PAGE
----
If the order is not executed after days, the order is automatically cancelled. Some plans have been granted the ability to place GTC orders without a time limit. These orders remain in effect until the order executes, or until plan rules require the order to be cancelled. Fill or kill orders are either immediately completed in their entirety or canceled. They are good only for the current day.
You can place fill or kill orders only during market hours on orders of shares or more. It includes the stock market and the bond market. Capital market is the ideal place for companies and governments to raise long-term funds. The capital market transactions are done while trading in the capital market securities. A typical capital market includes the trading of securities. Stocks and bonds are the two types of securities where the capital market investments are done. There are financial regulatory bodies in every country that monitor and regulate the capital market transactions in order to protect the interest of investors.
But once if you understand the concepts, you will find it very easy to transact. Before a share is purchased or sold, you should instruct your broker about the order. It means you should specify the order very clearly, how the order is to be placed. Sending proper instructions to your broker through phone or online is the first step of securities trading.
Basically there are two types of share transaction exist in the market such as;. Buy orders are the orders to buy the stocks.
These are placed when you expect a rise in share prices. The investor place a buy order when he finds the stock price is cheaper and the stock price will go up.
Order Types - FEC | Online Trading Academy
Before placing an order you have to make sure that what is the price at which you are going to buy the stock, what is the quantity of shares you need, also ensure you have enough money to buy the stock. Sell orders are the orders to sell the stocks. If you are finding that the price of a particular stock that you are holding presently will go dawn, you have to place a sell order. The reason for selling can be anything either because the investment target has been met or you expect a decline in price. A Limit order is an order to buy or sell stocks at a specified price.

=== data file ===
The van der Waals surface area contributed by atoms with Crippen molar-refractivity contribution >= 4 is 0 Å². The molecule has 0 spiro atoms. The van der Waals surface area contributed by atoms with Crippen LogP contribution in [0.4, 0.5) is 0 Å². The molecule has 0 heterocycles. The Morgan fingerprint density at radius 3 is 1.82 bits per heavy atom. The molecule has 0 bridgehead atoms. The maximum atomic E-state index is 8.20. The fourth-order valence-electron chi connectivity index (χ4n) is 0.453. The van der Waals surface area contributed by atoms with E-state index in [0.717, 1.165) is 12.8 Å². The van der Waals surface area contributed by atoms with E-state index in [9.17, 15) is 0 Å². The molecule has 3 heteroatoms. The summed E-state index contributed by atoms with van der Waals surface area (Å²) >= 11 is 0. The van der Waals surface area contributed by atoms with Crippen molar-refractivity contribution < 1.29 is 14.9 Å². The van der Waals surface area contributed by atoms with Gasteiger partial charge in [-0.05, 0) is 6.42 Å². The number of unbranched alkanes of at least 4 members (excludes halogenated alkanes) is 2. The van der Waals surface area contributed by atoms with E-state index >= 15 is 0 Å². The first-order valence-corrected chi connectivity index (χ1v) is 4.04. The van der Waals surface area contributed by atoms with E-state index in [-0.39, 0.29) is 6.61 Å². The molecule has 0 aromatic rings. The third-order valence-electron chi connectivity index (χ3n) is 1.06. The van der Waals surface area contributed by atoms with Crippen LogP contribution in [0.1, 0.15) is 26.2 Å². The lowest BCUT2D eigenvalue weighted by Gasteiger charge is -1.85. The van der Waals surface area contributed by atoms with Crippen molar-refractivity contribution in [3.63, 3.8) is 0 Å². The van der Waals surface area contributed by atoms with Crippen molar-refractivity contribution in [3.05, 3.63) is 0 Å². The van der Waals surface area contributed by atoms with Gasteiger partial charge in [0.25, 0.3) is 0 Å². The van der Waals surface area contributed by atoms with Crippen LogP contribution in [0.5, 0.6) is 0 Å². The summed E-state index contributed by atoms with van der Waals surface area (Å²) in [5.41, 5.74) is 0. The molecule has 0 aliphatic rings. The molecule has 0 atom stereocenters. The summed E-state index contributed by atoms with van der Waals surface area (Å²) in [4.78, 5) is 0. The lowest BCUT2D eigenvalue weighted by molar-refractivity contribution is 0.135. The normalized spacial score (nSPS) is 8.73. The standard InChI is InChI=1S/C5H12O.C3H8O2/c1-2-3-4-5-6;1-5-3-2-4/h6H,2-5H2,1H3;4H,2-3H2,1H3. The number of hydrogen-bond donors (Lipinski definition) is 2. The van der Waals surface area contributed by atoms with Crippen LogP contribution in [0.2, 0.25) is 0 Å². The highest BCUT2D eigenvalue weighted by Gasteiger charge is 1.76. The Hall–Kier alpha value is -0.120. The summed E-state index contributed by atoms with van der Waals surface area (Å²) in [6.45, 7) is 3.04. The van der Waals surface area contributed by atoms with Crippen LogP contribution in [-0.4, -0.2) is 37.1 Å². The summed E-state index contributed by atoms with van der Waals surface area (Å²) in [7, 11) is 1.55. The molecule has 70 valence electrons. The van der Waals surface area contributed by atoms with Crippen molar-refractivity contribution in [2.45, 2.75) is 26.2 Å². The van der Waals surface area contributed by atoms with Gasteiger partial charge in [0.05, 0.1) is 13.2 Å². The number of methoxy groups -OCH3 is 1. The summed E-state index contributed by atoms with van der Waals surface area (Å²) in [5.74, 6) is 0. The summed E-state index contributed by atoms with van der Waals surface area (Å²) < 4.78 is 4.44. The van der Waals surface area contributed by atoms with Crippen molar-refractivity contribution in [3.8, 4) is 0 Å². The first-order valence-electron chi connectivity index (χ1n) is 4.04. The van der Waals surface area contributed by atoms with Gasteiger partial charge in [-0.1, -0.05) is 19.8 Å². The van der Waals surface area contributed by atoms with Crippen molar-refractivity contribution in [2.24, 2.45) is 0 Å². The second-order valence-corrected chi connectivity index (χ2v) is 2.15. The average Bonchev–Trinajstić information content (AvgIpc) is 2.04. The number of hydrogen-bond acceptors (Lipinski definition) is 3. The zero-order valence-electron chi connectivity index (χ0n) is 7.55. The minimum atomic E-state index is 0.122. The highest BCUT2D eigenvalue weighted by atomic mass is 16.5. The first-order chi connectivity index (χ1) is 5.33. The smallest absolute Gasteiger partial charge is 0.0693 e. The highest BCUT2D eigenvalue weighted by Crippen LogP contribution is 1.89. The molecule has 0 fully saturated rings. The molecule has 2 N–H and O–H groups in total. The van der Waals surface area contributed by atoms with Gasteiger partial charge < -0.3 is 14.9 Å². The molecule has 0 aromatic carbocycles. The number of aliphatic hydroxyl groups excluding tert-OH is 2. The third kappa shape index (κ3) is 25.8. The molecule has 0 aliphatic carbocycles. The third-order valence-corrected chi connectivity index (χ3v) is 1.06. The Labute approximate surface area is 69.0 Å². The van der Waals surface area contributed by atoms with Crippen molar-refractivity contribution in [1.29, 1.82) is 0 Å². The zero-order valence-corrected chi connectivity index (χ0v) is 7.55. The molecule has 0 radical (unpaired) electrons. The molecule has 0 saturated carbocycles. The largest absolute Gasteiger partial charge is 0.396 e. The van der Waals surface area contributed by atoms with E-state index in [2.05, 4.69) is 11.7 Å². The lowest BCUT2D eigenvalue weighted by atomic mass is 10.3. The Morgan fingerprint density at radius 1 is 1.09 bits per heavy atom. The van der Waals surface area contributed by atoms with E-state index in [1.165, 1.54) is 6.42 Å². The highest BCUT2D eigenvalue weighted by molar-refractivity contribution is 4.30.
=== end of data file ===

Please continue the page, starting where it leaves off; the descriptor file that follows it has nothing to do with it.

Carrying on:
Use of a Limit order, however, does not guarantee an execution. A market order is an order to buy or sell a stock at the price at it is currently available in the market. When you submit a market order, the order can execute at any price that is prevailing in the market. There is no guarantee in the money that you are going to receive.
For example if you are placing a buy order for axis bank, the order will be executed at the price that is available in the market. A stop loss order permits you to place an order which gets activated only when the last traded price of the share is reached or crosses a predefined price. Stop loss price is also called as trigger price. If you feel that any particular share will be worth buy or sell only after it crosses certain price limits then this type of orders are good. Buy Hindalco at Rs with a stop loss of Rs , it mean that if the share price falls to Rs , the shares will be sold, by limiting your loss to Rs There are some demerits for Stop loss order.
First, if the stop is placed too close to the current market price, the investor might have his position closed out because of a minor price fluctuation. We will take the same example. Buy Hindalco at Rs. In this case, if the market opens at after that it go down and touch Rs. But after touching the Stop loss figure if the stock price started rising and it went till , you will lose the opportunity to make profit. A stop loss market order is a special kind of limit order; it is a mixture of stop loss order and market order.
A stop market order to buy is treated as a market order when the stop price or a price above it is reached.
Long Versus Short
Therefore, stop market order to sell is set at a price below the current market price, and a stop order to buy is set at a price above the current market price. The likely danger associated with Stop Loss Market Order is that they will become market orders after the expected price level has been reached, the actual transaction will take place some distance away from the price you had in mind when the order. The stop loss limit order is an advanced version of stop loss order; it is a mixture of stop loss order and limit order.